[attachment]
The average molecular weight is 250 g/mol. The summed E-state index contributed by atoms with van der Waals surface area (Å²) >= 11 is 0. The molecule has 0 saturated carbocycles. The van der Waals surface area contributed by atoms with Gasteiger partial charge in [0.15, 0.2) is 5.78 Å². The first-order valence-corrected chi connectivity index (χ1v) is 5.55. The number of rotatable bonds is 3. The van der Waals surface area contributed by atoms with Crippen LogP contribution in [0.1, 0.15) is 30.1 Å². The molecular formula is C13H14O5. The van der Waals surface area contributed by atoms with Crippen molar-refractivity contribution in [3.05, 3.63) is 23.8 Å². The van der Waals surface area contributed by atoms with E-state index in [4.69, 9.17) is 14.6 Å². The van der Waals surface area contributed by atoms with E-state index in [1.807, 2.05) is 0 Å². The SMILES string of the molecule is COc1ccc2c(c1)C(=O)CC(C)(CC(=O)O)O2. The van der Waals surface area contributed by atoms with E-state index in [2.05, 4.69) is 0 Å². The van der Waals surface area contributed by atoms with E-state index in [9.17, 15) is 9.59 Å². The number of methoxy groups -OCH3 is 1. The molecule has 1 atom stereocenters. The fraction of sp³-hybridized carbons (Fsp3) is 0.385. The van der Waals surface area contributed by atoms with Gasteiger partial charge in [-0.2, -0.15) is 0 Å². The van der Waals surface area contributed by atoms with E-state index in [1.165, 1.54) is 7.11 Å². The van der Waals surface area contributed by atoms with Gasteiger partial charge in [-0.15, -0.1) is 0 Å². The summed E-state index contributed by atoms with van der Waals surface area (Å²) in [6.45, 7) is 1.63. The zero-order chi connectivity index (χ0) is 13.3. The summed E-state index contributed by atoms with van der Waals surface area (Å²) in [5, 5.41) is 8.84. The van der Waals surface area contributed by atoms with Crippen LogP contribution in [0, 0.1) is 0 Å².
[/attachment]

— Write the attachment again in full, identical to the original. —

The average molecular weight is 250 g/mol. The summed E-state index contributed by atoms with van der Waals surface area (Å²) >= 11 is 0. The molecule has 0 saturated carbocycles. The van der Waals surface area contributed by atoms with Gasteiger partial charge in [0.15, 0.2) is 5.78 Å². The first-order valence-corrected chi connectivity index (χ1v) is 5.55. The number of rotatable bonds is 3. The van der Waals surface area contributed by atoms with Crippen LogP contribution in [0.1, 0.15) is 30.1 Å². The molecular formula is C13H14O5. The van der Waals surface area contributed by atoms with Crippen molar-refractivity contribution in [3.05, 3.63) is 23.8 Å². The van der Waals surface area contributed by atoms with E-state index in [4.69, 9.17) is 14.6 Å². The van der Waals surface area contributed by atoms with E-state index in [1.807, 2.05) is 0 Å². The SMILES string of the molecule is COc1ccc2c(c1)C(=O)CC(C)(CC(=O)O)O2. The van der Waals surface area contributed by atoms with E-state index in [2.05, 4.69) is 0 Å². The van der Waals surface area contributed by atoms with E-state index in [9.17, 15) is 9.59 Å². The number of methoxy groups -OCH3 is 1. The molecule has 1 atom stereocenters. The fraction of sp³-hybridized carbons (Fsp3) is 0.385. The van der Waals surface area contributed by atoms with Gasteiger partial charge in [-0.2, -0.15) is 0 Å². The van der Waals surface area contributed by atoms with E-state index in [1.165, 1.54) is 7.11 Å². The van der Waals surface area contributed by atoms with Gasteiger partial charge in [-0.15, -0.1) is 0 Å². The summed E-state index contributed by atoms with van der Waals surface area (Å²) in [6.45, 7) is 1.63. The zero-order chi connectivity index (χ0) is 13.3. The summed E-state index contributed by atoms with van der Waals surface area (Å²) in [5, 5.41) is 8.84. The van der Waals surface area contributed by atoms with Crippen LogP contribution in [0, 0.1) is 0 Å².